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Relationship between sea ice deformation and rheology

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SIPW01 - Multi-scale modelling of ice characteristics and behaviour

The drift and deformation of sea ice floating on the polar oceans is caused by the applied wind and ocean currents. The deformations of sea ice over ocean basin length scales have observable patterns. Cracks and leads can be observed in satellite images and within the velocity fields generated from floe tracking. In a climate sea ice model the deformation of sea ice over ocean basin length scales is modelled using a rheology that represents the relationship between stresses and deformation within the sea ice cover. Here we investigate the link between emergent deformation characteristics and the underlying internal sea ice stresses and force balance using the Los Alamos numerical sea ice climate model.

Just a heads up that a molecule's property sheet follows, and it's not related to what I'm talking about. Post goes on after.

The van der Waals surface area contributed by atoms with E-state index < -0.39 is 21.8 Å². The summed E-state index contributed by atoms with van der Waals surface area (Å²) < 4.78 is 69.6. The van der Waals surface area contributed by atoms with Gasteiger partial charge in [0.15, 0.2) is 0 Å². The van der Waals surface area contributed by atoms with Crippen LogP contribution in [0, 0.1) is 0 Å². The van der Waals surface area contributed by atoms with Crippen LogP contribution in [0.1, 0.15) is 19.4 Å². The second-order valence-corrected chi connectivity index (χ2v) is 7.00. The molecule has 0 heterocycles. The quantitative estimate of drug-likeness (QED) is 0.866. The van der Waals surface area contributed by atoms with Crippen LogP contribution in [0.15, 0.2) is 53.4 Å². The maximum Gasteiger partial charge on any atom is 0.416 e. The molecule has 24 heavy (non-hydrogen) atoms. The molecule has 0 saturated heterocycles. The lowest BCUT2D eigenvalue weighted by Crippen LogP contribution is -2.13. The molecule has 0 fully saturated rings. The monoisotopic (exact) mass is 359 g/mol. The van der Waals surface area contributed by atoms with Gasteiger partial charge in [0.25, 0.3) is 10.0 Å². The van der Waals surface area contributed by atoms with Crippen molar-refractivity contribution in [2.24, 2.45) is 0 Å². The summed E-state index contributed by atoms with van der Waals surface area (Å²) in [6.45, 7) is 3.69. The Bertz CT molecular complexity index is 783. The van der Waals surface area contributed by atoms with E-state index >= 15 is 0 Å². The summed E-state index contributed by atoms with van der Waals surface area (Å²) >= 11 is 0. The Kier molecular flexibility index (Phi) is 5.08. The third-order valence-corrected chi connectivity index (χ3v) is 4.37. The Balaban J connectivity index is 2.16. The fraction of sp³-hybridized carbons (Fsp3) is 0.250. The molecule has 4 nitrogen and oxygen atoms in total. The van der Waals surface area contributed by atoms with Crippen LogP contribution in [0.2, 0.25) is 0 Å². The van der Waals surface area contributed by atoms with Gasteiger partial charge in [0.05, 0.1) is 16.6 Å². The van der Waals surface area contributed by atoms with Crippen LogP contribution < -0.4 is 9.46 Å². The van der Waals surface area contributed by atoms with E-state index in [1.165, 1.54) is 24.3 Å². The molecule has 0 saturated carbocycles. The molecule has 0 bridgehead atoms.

In order focus on the role of sea ice rheologies in producing deformation we have developed an idealised square domain that tests the model response at spatial resolutions of up to 500 m. We use the Elastic Anisotropic Plastic and Elastic Viscous Plastic rheologies, comparing their stability over varying resolutions and time scales. Sea ice within the domain is forced by idealised winds in order to compare the confinement of wind stresses and internal sea ice stresses. We document the characteristic deformation patterns of convergent, divergent and rotating stress states.

This talk is part of the Isaac Newton Institute Seminar Series series.

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